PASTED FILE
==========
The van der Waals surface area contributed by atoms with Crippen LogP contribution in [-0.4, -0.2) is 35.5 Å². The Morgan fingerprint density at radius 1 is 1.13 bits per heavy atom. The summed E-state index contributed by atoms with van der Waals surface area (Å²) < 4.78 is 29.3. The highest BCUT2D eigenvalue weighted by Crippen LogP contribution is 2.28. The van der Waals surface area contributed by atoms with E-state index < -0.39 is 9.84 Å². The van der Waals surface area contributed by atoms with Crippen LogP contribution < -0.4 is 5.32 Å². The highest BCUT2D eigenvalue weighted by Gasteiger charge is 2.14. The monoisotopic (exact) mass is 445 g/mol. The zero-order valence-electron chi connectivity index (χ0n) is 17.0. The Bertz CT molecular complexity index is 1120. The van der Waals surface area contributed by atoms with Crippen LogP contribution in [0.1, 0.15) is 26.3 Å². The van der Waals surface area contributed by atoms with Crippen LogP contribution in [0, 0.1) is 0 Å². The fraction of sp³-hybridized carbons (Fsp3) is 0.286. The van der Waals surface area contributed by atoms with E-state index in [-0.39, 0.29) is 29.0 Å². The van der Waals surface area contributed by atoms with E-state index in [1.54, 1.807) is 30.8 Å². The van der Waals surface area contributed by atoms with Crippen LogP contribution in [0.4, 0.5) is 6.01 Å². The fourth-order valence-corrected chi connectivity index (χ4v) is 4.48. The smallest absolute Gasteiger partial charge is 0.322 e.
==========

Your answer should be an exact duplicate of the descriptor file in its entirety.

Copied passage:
The van der Waals surface area contributed by atoms with Crippen LogP contribution in [-0.4, -0.2) is 35.5 Å². The Morgan fingerprint density at radius 1 is 1.13 bits per heavy atom. The summed E-state index contributed by atoms with van der Waals surface area (Å²) < 4.78 is 29.3. The highest BCUT2D eigenvalue weighted by Crippen LogP contribution is 2.28. The van der Waals surface area contributed by atoms with E-state index < -0.39 is 9.84 Å². The van der Waals surface area contributed by atoms with Crippen LogP contribution < -0.4 is 5.32 Å². The highest BCUT2D eigenvalue weighted by Gasteiger charge is 2.14. The monoisotopic (exact) mass is 445 g/mol. The zero-order valence-electron chi connectivity index (χ0n) is 17.0. The Bertz CT molecular complexity index is 1120. The van der Waals surface area contributed by atoms with Crippen LogP contribution in [0.1, 0.15) is 26.3 Å². The van der Waals surface area contributed by atoms with Crippen LogP contribution in [0, 0.1) is 0 Å². The fraction of sp³-hybridized carbons (Fsp3) is 0.286. The van der Waals surface area contributed by atoms with E-state index in [-0.39, 0.29) is 29.0 Å². The van der Waals surface area contributed by atoms with E-state index in [1.54, 1.807) is 30.8 Å². The van der Waals surface area contributed by atoms with Crippen LogP contribution in [0.4, 0.5) is 6.01 Å². The fourth-order valence-corrected chi connectivity index (χ4v) is 4.48. The smallest absolute Gasteiger partial charge is 0.322 e.